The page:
1. Learn how motivated the seller is to make a deal
Certain sellers are going to be more willing than others to negotiate a low offer, and there are several giveaways that might indicate more leeway on the issue of price.
For instance, if the sellers have already purchased another home and that sale has closed, they're likely to be more willing to make a deal, said Dick Gaylord, president elect of the National Association of Realtors and a broker with Re/Max Real Estate Specialists based in Long Beach, Calif. And certainly if the property has been on the market for a long time, sellers will be interested in entertaining any offers, he added.
To get at as many seller details as possible, Gaylord gets in the ear of his or her listing agent. The nuggets of information he gets can be clues as to what kind of offers they'll consider.
Overall local market conditions also play a role. The housing market in which O'Heron bought, for example, was sluggish, and the home he bought had been on the market for about a year. Because of the job relocation, the seller needed to move and wasn't in the position to take the home off the market until conditions were more favorable, O'Heron said.
2. Make your case with hard facts
When putting together an aggressive offer for a client, Boyd doesn't just hand the seller a purchase agreement with the price the buyer is willing to pay - he creates a cover letter explaining exactly where that number came from.
In addition to citing comparable sales in making the offer, it also could be important to include details regarding the amount of inventory in the immediate surrounding area, he said.
"If we just looked at the relative values of the houses that sold, we would end up paying too much for that house because we know that the values are going to fall," he said. "If we see two years' worth of inventory, we should be buying five percent, potentially 10 percent less than what houses have sold for in the past year in the neighborhood."
Buyers may even personally write a letter to the sellers to make their point, as they did when the market was hot and they aimed to stand out from the crowd, Gaylord said. That way, they can detail what they like about the house but express their fear of future dropping values.
That's still not to say the seller will respond positively.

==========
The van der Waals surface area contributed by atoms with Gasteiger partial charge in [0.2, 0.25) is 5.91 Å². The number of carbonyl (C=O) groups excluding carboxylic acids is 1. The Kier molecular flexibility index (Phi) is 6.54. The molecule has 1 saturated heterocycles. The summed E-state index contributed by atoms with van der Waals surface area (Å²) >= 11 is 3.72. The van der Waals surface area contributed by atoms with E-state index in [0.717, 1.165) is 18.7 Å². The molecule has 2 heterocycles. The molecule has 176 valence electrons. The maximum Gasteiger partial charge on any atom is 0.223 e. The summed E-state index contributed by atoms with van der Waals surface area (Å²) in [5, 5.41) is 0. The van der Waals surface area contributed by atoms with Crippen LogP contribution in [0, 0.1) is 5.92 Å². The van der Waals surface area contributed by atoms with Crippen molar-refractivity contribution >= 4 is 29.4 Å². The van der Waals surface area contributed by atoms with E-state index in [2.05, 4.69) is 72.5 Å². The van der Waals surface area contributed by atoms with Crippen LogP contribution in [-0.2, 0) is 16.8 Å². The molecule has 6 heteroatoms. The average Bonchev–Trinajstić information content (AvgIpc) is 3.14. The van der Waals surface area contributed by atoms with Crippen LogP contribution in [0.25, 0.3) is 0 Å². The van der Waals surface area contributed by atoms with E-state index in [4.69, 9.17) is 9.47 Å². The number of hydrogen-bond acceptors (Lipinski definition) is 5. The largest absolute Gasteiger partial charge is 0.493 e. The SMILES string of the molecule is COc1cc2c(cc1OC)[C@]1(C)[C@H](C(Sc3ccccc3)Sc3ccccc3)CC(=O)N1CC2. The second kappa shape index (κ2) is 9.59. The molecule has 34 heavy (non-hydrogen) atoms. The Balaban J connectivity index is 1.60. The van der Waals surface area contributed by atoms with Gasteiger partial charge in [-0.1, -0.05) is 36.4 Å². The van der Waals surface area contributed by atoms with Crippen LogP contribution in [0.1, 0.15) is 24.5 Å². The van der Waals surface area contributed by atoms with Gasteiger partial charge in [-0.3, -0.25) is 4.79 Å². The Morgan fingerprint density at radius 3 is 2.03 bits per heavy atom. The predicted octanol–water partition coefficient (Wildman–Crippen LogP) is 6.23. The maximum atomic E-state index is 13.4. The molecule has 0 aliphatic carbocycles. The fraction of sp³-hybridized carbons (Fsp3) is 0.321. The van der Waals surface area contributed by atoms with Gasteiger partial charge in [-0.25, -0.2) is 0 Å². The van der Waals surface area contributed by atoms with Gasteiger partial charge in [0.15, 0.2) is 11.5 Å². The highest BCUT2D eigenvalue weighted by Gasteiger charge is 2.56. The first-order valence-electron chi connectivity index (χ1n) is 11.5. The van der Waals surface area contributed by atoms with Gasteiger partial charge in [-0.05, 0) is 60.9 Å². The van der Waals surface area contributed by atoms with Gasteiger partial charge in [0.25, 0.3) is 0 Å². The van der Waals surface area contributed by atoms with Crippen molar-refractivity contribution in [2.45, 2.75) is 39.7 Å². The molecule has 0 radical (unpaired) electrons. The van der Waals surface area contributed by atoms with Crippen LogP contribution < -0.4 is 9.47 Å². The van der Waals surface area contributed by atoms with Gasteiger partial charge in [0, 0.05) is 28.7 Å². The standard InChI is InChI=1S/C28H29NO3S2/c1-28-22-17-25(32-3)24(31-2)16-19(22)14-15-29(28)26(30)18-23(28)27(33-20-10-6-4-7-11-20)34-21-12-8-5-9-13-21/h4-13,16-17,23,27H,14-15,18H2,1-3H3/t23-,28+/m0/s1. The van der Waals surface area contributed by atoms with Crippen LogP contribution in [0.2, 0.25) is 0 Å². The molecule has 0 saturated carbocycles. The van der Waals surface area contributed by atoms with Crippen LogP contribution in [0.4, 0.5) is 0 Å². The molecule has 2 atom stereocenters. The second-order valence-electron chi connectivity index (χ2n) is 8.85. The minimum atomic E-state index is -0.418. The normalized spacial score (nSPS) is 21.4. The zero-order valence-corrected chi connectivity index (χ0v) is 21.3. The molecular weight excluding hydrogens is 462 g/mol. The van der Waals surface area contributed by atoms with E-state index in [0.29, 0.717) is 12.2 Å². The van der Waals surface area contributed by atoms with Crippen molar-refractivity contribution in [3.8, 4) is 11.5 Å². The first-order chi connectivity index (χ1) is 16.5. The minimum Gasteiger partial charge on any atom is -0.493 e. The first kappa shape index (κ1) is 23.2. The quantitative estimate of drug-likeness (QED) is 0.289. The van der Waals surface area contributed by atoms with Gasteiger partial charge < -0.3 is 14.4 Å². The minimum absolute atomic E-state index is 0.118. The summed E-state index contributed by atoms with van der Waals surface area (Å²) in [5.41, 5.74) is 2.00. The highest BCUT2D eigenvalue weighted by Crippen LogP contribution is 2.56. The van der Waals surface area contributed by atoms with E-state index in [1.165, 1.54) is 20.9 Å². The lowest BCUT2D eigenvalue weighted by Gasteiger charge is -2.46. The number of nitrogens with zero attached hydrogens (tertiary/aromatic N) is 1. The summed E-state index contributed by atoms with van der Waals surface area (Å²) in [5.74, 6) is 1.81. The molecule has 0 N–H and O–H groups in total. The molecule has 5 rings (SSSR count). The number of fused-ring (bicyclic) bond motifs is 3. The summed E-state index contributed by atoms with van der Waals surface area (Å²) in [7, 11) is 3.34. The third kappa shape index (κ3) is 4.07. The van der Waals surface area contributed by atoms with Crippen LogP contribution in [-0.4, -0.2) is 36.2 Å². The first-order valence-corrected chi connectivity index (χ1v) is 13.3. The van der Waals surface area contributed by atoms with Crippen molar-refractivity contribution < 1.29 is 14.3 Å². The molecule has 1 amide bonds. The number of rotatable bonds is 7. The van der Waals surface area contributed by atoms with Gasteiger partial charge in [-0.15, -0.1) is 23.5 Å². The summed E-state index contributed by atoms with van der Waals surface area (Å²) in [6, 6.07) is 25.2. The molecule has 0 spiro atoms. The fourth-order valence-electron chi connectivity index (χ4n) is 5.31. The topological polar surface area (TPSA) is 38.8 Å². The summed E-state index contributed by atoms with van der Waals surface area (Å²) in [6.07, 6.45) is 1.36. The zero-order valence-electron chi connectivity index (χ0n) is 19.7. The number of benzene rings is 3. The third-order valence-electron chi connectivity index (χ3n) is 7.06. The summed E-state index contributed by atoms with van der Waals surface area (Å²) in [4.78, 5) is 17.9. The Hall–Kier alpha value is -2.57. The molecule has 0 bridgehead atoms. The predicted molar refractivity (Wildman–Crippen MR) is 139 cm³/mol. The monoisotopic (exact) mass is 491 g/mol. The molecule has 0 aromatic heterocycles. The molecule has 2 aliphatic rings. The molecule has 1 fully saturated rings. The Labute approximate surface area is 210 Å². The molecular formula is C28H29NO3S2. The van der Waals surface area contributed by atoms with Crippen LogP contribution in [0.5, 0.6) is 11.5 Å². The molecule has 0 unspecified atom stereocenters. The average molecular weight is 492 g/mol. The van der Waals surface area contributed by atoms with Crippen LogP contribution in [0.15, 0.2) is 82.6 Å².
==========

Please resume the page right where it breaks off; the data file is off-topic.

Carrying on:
"The difficulty we're having in my market right now... sale prices are not dropping, things are staying on the market longer," Gaylord said. "Buyers read about how terrible the market is; sellers don't want to budge because they're reading that prices aren't falling."
3. Prepare for the possibility of rejection, or negotiation
Ultimately, a real-estate agent working on behalf of a buyer needs to honor and facilitate the offer that the buyer wishes to make - even if it seems to be too low.
Gaylord offers a word of warning to buyers making very low offers, pointing out that the seller might refuse to negotiate. On a "super aggressive offer," Boyd might tell a client "there's a one in five chance there will be a positive response."
Still, there's that potential for a seller to counter-offer, especially if there hasn't been many other bids. Danielle Kennedy, a real-estate sales coach and author based in Pacific Palisades, Calif., advises sellers not to think of a low offer as an insult but as "a sign of interest."
"And it begins the dialogue regarding the purchase of your house," she said in an e-mail interview. "They should make every effort to be grateful that an offer has come in."
Sometimes after time elapses, the seller comes around and decides to negotiate, Boyd said. Or new information - such as the sale of a comparable home at a lower price - can nudge a seller to give an aggressive offer a second look and open the negotiation process.
Source: RIS MEDIA
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